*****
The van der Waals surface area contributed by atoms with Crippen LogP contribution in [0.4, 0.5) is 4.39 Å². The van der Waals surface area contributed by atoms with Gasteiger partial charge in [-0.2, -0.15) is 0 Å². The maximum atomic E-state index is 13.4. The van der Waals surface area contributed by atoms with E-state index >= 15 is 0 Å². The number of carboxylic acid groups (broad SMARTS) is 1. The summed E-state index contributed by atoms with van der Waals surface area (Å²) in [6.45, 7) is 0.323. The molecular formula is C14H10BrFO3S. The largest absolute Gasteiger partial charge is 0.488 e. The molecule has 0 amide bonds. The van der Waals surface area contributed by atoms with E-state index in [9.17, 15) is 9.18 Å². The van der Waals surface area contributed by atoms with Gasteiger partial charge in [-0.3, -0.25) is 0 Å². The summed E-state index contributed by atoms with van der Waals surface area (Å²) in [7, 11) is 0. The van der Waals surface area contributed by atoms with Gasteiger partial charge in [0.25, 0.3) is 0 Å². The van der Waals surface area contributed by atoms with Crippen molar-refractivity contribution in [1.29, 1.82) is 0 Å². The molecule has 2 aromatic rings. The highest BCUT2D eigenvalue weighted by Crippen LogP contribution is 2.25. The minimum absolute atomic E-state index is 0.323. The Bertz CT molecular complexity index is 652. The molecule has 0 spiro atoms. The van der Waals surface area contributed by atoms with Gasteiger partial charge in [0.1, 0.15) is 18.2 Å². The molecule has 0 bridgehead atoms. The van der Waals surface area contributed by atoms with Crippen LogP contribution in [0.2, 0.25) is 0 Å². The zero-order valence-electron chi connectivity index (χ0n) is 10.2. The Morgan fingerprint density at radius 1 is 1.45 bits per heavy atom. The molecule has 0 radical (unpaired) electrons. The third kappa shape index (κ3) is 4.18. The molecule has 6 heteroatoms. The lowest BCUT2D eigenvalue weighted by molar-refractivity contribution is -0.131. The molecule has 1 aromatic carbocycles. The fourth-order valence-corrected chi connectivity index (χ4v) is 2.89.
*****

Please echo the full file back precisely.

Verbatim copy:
The van der Waals surface area contributed by atoms with Crippen LogP contribution in [0.4, 0.5) is 4.39 Å². The van der Waals surface area contributed by atoms with Gasteiger partial charge in [-0.2, -0.15) is 0 Å². The maximum atomic E-state index is 13.4. The van der Waals surface area contributed by atoms with E-state index >= 15 is 0 Å². The number of carboxylic acid groups (broad SMARTS) is 1. The summed E-state index contributed by atoms with van der Waals surface area (Å²) in [6.45, 7) is 0.323. The molecular formula is C14H10BrFO3S. The largest absolute Gasteiger partial charge is 0.488 e. The molecule has 0 amide bonds. The van der Waals surface area contributed by atoms with E-state index in [9.17, 15) is 9.18 Å². The van der Waals surface area contributed by atoms with Gasteiger partial charge in [-0.3, -0.25) is 0 Å². The summed E-state index contributed by atoms with van der Waals surface area (Å²) in [7, 11) is 0. The van der Waals surface area contributed by atoms with Gasteiger partial charge in [0.25, 0.3) is 0 Å². The van der Waals surface area contributed by atoms with Crippen molar-refractivity contribution in [1.29, 1.82) is 0 Å². The molecule has 2 aromatic rings. The highest BCUT2D eigenvalue weighted by Crippen LogP contribution is 2.25. The minimum absolute atomic E-state index is 0.323. The Bertz CT molecular complexity index is 652. The molecule has 0 spiro atoms. The van der Waals surface area contributed by atoms with Gasteiger partial charge in [0.1, 0.15) is 18.2 Å². The molecule has 0 bridgehead atoms. The van der Waals surface area contributed by atoms with Crippen LogP contribution in [0.2, 0.25) is 0 Å². The zero-order valence-electron chi connectivity index (χ0n) is 10.2. The Morgan fingerprint density at radius 1 is 1.45 bits per heavy atom. The molecule has 0 radical (unpaired) electrons. The third kappa shape index (κ3) is 4.18. The molecule has 6 heteroatoms. The lowest BCUT2D eigenvalue weighted by molar-refractivity contribution is -0.131. The molecule has 1 aromatic carbocycles. The fourth-order valence-corrected chi connectivity index (χ4v) is 2.89.